Saturday, 21 June 2008

John Singer Sargent - Cancale's oyster pickers

An early portrait by the precociously talented American ex patriate John Singer Sargent features the oyster beach at Cancale, in Brittany. Five women have been abandoned with two children while their men are presumably off fishing in Newfoundland, and they have been left alone with their baskets. Sargent was as adept as Cartier Bresson the photographer a century later in capturing what Bresson called the decisive moment. Here the grandmother is overlooking the little boy pulling his trousers up above his knees. The children are barefoot, the women wearing clogs. The lighthouse provides a solitary pencil thin solidity in a landscape of wisp and wind, a mention of danger and there is the suggestion too of a mast of a bigger ship across the bluff. Two of the younger women are gossiping, the other two are pointedly alone. Two have bare legs, the others are wearing stockings so maybe they are going to shuck rather than collect, or will split up for different tasks. The last girl seems petulant, hand on hip; the front woman looks resigned, sadly beautiful peering out to see looking for something. Perhaps in 1878 the boats were still facing a crisis, and the forlorn resigned mood that seems to hang on the women’s shoulders might be taken as one of despair that perhaps again that week there would be fewer oysters. Or wistfully and fearfully that their men might not return from the icy waters of the north Atlantic.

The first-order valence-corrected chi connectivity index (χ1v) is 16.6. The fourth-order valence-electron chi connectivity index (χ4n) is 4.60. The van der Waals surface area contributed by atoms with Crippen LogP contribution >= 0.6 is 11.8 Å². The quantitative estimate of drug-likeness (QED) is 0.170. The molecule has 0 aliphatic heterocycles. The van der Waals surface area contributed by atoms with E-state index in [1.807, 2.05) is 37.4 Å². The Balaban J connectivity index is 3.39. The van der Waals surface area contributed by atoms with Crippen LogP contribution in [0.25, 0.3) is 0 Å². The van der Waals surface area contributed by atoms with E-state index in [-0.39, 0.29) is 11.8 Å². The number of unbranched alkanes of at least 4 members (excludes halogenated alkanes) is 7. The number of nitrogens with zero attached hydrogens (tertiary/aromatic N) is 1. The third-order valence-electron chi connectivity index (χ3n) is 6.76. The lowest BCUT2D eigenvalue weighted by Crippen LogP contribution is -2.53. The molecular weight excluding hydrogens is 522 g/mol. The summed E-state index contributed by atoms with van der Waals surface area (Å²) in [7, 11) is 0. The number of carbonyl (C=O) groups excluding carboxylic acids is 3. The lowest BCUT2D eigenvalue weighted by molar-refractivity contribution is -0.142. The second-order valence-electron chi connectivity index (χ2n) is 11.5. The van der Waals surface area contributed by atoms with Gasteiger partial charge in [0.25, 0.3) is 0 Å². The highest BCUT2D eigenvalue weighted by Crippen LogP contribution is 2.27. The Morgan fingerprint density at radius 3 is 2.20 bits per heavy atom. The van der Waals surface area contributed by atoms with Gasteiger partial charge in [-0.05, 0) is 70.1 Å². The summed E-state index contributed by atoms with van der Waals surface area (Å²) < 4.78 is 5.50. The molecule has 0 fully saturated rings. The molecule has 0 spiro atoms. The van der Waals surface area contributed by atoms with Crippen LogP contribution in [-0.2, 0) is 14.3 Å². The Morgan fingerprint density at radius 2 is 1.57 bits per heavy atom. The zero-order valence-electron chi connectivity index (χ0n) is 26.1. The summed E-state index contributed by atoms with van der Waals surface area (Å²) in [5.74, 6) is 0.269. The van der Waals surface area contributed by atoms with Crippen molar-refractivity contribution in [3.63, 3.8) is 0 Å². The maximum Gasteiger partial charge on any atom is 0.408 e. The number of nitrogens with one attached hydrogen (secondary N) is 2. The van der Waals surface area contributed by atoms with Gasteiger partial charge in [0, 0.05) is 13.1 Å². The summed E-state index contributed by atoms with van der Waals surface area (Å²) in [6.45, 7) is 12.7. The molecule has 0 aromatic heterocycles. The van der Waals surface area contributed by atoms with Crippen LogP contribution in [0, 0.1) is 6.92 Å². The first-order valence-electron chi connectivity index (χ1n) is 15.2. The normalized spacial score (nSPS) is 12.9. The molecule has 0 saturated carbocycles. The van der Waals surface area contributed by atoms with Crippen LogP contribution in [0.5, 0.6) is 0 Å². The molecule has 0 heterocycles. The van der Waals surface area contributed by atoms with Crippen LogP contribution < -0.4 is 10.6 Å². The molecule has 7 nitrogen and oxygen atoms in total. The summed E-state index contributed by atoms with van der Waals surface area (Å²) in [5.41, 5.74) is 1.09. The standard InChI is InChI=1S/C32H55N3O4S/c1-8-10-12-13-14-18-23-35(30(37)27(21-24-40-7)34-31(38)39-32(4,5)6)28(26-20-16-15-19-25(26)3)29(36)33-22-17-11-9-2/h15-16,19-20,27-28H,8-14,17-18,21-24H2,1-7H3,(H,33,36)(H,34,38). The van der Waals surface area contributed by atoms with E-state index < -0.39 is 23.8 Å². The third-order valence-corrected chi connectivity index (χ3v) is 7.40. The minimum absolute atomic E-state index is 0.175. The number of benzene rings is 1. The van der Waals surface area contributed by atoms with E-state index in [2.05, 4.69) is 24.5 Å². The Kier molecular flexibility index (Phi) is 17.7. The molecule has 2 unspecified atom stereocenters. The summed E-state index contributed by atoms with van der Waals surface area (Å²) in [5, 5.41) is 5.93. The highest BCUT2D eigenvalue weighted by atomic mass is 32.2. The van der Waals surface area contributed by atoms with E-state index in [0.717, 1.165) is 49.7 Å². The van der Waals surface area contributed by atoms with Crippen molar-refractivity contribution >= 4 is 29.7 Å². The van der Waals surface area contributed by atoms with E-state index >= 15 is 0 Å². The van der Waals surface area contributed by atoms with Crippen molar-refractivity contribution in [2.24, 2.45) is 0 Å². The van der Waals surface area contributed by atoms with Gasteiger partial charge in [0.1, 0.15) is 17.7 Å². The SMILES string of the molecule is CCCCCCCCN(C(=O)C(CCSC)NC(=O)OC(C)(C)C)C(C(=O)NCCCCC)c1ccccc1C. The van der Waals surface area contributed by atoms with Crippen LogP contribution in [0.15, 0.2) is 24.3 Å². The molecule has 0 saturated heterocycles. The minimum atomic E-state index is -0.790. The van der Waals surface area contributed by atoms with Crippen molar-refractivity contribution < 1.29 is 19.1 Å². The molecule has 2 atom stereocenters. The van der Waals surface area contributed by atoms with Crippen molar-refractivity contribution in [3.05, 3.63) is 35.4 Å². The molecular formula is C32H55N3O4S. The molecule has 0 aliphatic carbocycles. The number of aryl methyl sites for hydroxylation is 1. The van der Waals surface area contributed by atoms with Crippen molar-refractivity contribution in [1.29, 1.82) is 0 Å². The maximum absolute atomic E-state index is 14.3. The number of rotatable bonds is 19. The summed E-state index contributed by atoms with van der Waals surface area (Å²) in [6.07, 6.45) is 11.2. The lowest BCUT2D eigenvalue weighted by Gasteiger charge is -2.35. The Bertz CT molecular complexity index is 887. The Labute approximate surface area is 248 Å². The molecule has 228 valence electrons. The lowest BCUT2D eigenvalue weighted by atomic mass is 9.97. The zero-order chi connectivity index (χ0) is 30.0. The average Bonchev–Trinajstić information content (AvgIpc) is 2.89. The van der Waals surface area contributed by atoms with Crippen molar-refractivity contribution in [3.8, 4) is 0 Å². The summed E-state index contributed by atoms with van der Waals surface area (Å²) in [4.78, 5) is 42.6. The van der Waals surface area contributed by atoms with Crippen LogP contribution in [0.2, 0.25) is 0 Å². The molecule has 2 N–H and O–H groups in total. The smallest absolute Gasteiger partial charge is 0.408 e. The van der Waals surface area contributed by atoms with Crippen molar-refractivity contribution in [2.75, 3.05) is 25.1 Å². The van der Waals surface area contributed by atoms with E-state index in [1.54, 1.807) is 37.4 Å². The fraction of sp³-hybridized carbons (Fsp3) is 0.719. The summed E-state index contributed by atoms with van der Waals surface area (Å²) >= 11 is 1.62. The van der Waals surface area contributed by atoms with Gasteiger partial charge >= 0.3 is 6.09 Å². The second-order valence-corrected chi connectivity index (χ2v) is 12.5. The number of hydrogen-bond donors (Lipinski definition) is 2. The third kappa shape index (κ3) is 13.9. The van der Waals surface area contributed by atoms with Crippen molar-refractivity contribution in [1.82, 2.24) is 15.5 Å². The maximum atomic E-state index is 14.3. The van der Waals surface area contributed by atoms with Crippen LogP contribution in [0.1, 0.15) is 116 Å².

Sargent made his name as a portrait painter and is often remembered for coining the phrase “a portrait is a picture of a person with something wrong with their mouth”, but here none of the women are close enough to visualise their faces, even one little girl has her head obscured by a basket. The striking thing, now though perhaps not then, is that the tide is obviously going out but far from these women heading to a 21th century style beach picnic, they are arriving to work. The sun is shining but they wear shawls, scarves, rough aprons with ragged edges that could have been torn from sheets. Their formation is almost circular against a soft cloud and sand background, in outline suggestively of an oyster.